Although I had a bit of help with a band-aid fix to the tripod it was far from fixed. The bolt holding the head on was about 3cm shorter than it needed to be so it kept falling off. My number one priority was to try and get this thing fixed. I was thinking I can go to a camera shop, Think FotoCare in NYC or PIX in LA. A place that would have gear and the expertise to fix a little thing like this bolt. Problem is I could not find one for the life of me. Lucky for me my driver who was part of the Karnataka Health Promotion Trust (more about these amazing people soon) used to be a mechanic and would stop at nothing to help me get this fixed. He mentioned that the threads were not the normal type they use in India and that they were wider apart. So we set about looking for a tool and die guy to actually cut a new bolt. We went from place to place. All found on these little roads with 125cc motorbikes zipping up and down. At each location we were told that it could not be done or that the guy who MIGHT be able to fix it was not in and would not be back for a few days. I was starting to give up hope when we went to one last guy (don’t you love how it’s always one last guy?) Anyway we show up at Deen Cine Engineers (Manufacturers of Projectors, S P Machines, Tube, Bottle Filling Reduction Gear Box, Garments Machine Components, Precision Turning, Milling, Slotting, Gear Works) No joke that is what is on the card! I’d give you the address but just email me if you need it.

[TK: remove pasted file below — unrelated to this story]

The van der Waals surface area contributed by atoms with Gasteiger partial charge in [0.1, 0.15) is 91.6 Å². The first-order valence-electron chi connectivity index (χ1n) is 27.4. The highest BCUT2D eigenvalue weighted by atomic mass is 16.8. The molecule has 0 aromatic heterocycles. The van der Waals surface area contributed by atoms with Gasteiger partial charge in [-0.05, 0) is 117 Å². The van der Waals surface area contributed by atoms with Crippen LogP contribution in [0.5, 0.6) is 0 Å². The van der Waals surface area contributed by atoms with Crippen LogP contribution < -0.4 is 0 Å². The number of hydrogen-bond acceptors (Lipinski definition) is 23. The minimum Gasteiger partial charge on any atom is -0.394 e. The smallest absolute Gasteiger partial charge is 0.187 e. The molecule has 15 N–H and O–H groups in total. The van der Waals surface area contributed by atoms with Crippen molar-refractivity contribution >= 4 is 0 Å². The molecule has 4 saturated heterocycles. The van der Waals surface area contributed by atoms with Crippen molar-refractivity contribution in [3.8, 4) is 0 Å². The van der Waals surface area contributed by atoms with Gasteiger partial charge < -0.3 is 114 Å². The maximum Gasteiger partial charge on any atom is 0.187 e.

Screen Shot 2012-12-01 at 4.32.41 PM

Anyway after a little chat with the owner and my showing him the bolt he says he can do it. He says it will take around 30 min. I figure sure why not. I should say that this guy had a machine shop that was about 200 square feet and it was packed with about 5-7 large machines of which I have no idea what they are called.

Screen Shot 2012-12-01 at 4.31.49 PM